Registrations are now open. Join us today!
There is still a lot of work to do on the wiki yet! More information about editing can be found here.
Already have an account?

Microsoft KB Archive/253603

From BetaArchive Wiki

HOWTO: Troubleshoot a High-CPU-Utilization "Hang" in Internet Information Services

Q253603



The information in this article applies to:


  • Microsoft Internet Information Services version 5.0
  • Microsoft Internet Information Server 4.0





SUMMARY

When Internet Information Server (IIS) stops responding to incoming requests and does not serve Web pages because of excessive CPU utilization, then you (or your customers) are experiencing a 100-percent (or high) CPU utilization "hang." In some cases, this failure to respond is accompanied by a high level of hard disk activity, but this is not always the case.

This article describes how to capture a relevant log file of the IIS process as well as a Performance Monitor log that you can use to compare with the process dump to help isolate the problem. Once you have completed the steps in this article, contact your Microsoft Support Professional to analyze the results and complete the troubleshooting process.

If you do not have IIS Exception Monitor installed on your computer, please see the following Web page to install it:

http://msdn.microsoft.com/workshop/server/iis/ixcptmon.asp

NOTE: Please see the "References" section of this article for information on troubleshooting suspended execution failure in IIS.



MORE INFORMATION

Verify the Process that Is Using the CPU

To ensure that you troubleshoot the correct issue, you must first use Task Manager to check the utilization of the CPU:

  1. Click the Process tab in Task Manager, and then click the CPU column header to sort the list based on CPU utilization.
  2. Verify that Inetinfo is the process that is using the CPU. If it is not, modify the following steps (or they may not work at all; see notes in the steps).

Before the condition occurs:

  1. Open Performance Monitor and set up a log file that can capture both the Process and Thread objects. Do not start the log yet. For help using Performance Monitor to create log files, see the following Microsoft Knowledge Base article:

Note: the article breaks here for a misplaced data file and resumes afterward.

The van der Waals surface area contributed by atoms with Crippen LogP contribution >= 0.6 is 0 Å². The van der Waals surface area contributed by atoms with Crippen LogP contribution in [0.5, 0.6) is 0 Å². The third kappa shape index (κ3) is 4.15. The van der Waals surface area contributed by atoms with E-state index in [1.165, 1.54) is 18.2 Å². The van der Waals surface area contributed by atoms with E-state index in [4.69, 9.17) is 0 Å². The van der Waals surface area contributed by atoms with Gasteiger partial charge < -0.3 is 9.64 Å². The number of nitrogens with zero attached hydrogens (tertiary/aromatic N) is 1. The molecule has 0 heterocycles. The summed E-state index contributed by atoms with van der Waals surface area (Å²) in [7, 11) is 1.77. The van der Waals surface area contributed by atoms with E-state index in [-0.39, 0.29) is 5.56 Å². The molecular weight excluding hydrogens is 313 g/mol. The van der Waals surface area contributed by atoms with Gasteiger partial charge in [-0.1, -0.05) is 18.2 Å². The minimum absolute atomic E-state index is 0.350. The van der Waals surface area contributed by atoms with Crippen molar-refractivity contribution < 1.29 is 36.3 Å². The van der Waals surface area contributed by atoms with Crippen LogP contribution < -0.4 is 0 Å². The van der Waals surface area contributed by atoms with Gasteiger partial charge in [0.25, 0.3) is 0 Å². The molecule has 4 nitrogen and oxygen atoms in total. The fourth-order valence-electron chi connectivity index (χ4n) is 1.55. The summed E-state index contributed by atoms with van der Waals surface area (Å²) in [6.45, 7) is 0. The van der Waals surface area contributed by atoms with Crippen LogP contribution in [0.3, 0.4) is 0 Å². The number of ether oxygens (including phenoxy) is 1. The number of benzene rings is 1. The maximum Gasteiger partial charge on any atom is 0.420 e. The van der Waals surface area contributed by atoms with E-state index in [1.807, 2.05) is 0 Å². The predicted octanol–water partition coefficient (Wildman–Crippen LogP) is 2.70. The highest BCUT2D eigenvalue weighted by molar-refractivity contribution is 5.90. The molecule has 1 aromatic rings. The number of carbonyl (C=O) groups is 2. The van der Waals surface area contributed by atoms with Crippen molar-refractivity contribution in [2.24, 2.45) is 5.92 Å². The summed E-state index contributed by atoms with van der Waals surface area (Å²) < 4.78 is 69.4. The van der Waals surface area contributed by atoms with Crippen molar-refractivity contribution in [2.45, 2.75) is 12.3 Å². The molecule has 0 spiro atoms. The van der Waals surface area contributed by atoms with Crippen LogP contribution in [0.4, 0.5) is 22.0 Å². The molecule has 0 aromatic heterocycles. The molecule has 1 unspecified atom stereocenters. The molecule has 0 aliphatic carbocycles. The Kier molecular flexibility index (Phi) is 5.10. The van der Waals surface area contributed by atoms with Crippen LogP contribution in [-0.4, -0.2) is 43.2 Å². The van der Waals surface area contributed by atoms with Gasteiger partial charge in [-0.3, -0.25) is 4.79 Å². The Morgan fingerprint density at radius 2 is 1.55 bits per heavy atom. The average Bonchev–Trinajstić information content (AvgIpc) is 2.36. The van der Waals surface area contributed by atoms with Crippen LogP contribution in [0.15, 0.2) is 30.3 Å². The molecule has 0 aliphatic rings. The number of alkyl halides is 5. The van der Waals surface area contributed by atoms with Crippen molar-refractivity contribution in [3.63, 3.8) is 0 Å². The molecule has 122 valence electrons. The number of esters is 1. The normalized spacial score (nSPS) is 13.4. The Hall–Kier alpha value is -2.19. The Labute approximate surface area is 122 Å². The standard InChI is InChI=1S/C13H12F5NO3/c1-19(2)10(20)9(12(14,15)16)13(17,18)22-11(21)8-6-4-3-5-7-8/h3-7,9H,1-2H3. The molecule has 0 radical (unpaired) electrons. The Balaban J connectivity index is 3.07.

2. Start your Web server.

Once your users report the failure to respond or you observe high CPU activity:

  1. Start the log file capture in Performance Monitor. Wait 60 seconds, and then proceed to the next step.
  2. Determine the process ID of the process that is not responding and then manually create a user dump of that process. To do so, execute: userdump process id.dmp file name.
  3. Stop the Performance Monitor log and save it.
  4. (Optional) Compress the files created in steps 2 through 4 using a compression utility.
  5. Send these files, and any relevant codeview .pdb symbol files (see "Symbol Files" later in this section), to your Microsoft Support Professional via FTP. Please see the following Web page for information on transferring files via FTP:
  6. Send e-mail to your Microsoft Support Professional with the information that you collect with the help of the following Web page:

    http://support.microsoft.com/support/dna/bundles/probisol/default.asp

    Be sure to include in the information a list of any hotfixes that you have installed.

Symbol Files

Symbol files are data files that contain information that makes debug logs easier to read and work with. They translate memory addresses into friendly functions and variable names and provide other information for the debugger.

The Microsoft Support Professional who help you analyze your userdump logs will need to know the specific versions of Windows NT, Windows NT Service Packs, IIS, and any hot fixes installed on the server. It may also help if you run the Windows NT Diagnostics and save the report to a file to send to the Microsoft Support Professional.

Note that the Microsoft Support Professional may ask you to submit codeview .pdb files for your .dll files or other components that you have created. To generate codeview .pdb symbol files, use the following instructions:

Visual Basic

  1. In Visual Basic 5.0 or 6.0, open the Visual Basic project that you want to build symbols for.
  2. From the File menu, choose Make YourProject.exe.
  3. Click Options, and then select the Compile tab.
  4. Select Compile to Native Code and Create Symbolic Debug Info.
  5. Click OK, and then click OK again to compile your component.
  6. Rebuild your component. You will then have .pdb symbol files.

Visual C/C++

In Visual C++, open the Visual C++ project that you want to build symbols for.




Select Settings from the Project menu.




Click the Link tab.




Select General from the Category list box.




Select Generate debug info.




Select Debug from the Category list box and select the following items:




  • Debug info (both formats)
  • Separate types

Rebuild your project. You will then have .pdb codeview symbol files.




NOTE: You do not have to install symbol files on your computer. They are benign and do not affect performance or operation, but they do require a large amount of disk space and can be difficult to install.



REFERENCES

For more information on failures to respond and identifying other types of problematic behavior in Windows DNA solutions, please see the following Web page:

http://support.microsoft.com/support/dna/bundles/probisol/default.asp

Additional query words:

Keywords : kbDebug kbWinDNA kbGrpDSSIE kbDSupport kbIIS kbiis400 kbiis500
Issue type : kbhowto
Technology : kbiisSearch kbiis500 kbiis400


Last Reviewed: June 28, 2001
© 2001 Microsoft Corporation. All rights reserved. Terms of Use.